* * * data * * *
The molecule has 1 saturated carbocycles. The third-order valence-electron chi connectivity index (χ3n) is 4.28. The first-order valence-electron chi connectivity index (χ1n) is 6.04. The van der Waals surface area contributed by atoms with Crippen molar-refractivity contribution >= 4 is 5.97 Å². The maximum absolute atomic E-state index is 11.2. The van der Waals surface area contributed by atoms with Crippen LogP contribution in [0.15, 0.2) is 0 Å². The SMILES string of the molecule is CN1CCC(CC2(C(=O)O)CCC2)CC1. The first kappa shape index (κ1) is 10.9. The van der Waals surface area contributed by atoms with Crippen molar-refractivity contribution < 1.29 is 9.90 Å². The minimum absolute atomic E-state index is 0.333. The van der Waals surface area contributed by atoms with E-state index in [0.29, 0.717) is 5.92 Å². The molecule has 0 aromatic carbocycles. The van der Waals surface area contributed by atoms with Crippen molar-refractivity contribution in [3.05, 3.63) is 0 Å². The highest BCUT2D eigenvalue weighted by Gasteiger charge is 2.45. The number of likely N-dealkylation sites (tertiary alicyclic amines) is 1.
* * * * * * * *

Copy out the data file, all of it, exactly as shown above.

The molecule has 1 saturated carbocycles. The third-order valence-electron chi connectivity index (χ3n) is 4.28. The first-order valence-electron chi connectivity index (χ1n) is 6.04. The van der Waals surface area contributed by atoms with Crippen molar-refractivity contribution >= 4 is 5.97 Å². The maximum absolute atomic E-state index is 11.2. The van der Waals surface area contributed by atoms with Crippen LogP contribution in [0.15, 0.2) is 0 Å². The SMILES string of the molecule is CN1CCC(CC2(C(=O)O)CCC2)CC1. The first kappa shape index (κ1) is 10.9. The van der Waals surface area contributed by atoms with Crippen molar-refractivity contribution < 1.29 is 9.90 Å². The minimum absolute atomic E-state index is 0.333. The van der Waals surface area contributed by atoms with E-state index in [0.29, 0.717) is 5.92 Å². The molecule has 0 aromatic carbocycles. The van der Waals surface area contributed by atoms with Crippen molar-refractivity contribution in [3.05, 3.63) is 0 Å². The highest BCUT2D eigenvalue weighted by Gasteiger charge is 2.45. The number of likely N-dealkylation sites (tertiary alicyclic amines) is 1.